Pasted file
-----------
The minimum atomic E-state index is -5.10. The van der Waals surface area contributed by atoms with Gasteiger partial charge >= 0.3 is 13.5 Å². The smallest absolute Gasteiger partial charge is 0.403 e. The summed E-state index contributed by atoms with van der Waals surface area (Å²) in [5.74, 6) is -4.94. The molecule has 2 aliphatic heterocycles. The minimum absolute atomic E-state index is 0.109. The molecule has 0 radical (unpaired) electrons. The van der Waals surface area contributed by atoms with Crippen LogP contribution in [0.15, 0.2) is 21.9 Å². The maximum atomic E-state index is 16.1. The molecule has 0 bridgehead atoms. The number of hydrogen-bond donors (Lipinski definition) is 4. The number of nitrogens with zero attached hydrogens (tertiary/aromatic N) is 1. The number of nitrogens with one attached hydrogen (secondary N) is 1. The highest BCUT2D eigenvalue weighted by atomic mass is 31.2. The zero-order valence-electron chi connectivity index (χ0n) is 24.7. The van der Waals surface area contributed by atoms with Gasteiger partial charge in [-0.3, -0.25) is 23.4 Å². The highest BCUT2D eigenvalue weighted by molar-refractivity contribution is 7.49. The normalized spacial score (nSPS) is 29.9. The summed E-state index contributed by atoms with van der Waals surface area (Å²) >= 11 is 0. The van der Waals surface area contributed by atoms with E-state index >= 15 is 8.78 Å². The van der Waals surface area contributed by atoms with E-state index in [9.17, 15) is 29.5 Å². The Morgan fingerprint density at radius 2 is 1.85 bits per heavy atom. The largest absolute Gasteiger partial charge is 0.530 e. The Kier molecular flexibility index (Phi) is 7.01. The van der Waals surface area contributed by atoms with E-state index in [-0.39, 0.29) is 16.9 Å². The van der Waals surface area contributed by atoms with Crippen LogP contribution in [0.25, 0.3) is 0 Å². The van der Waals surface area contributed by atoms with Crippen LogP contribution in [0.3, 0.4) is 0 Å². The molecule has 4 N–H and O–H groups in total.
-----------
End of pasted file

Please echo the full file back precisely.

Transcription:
The minimum atomic E-state index is -5.10. The van der Waals surface area contributed by atoms with Gasteiger partial charge >= 0.3 is 13.5 Å². The smallest absolute Gasteiger partial charge is 0.403 e. The summed E-state index contributed by atoms with van der Waals surface area (Å²) in [5.74, 6) is -4.94. The molecule has 2 aliphatic heterocycles. The minimum absolute atomic E-state index is 0.109. The molecule has 0 radical (unpaired) electrons. The van der Waals surface area contributed by atoms with Crippen LogP contribution in [0.15, 0.2) is 21.9 Å². The maximum atomic E-state index is 16.1. The molecule has 0 bridgehead atoms. The number of hydrogen-bond donors (Lipinski definition) is 4. The number of nitrogens with zero attached hydrogens (tertiary/aromatic N) is 1. The number of nitrogens with one attached hydrogen (secondary N) is 1. The highest BCUT2D eigenvalue weighted by atomic mass is 31.2. The zero-order valence-electron chi connectivity index (χ0n) is 24.7. The van der Waals surface area contributed by atoms with Gasteiger partial charge in [-0.3, -0.25) is 23.4 Å². The highest BCUT2D eigenvalue weighted by molar-refractivity contribution is 7.49. The normalized spacial score (nSPS) is 29.9. The summed E-state index contributed by atoms with van der Waals surface area (Å²) >= 11 is 0. The van der Waals surface area contributed by atoms with E-state index >= 15 is 8.78 Å². The van der Waals surface area contributed by atoms with E-state index in [9.17, 15) is 29.5 Å². The Morgan fingerprint density at radius 2 is 1.85 bits per heavy atom. The largest absolute Gasteiger partial charge is 0.530 e. The Kier molecular flexibility index (Phi) is 7.01. The van der Waals surface area contributed by atoms with E-state index in [-0.39, 0.29) is 16.9 Å². The van der Waals surface area contributed by atoms with Crippen LogP contribution in [0.25, 0.3) is 0 Å². The van der Waals surface area contributed by atoms with Crippen LogP contribution in [0.3, 0.4) is 0 Å². The molecule has 4 N–H and O–H groups in total.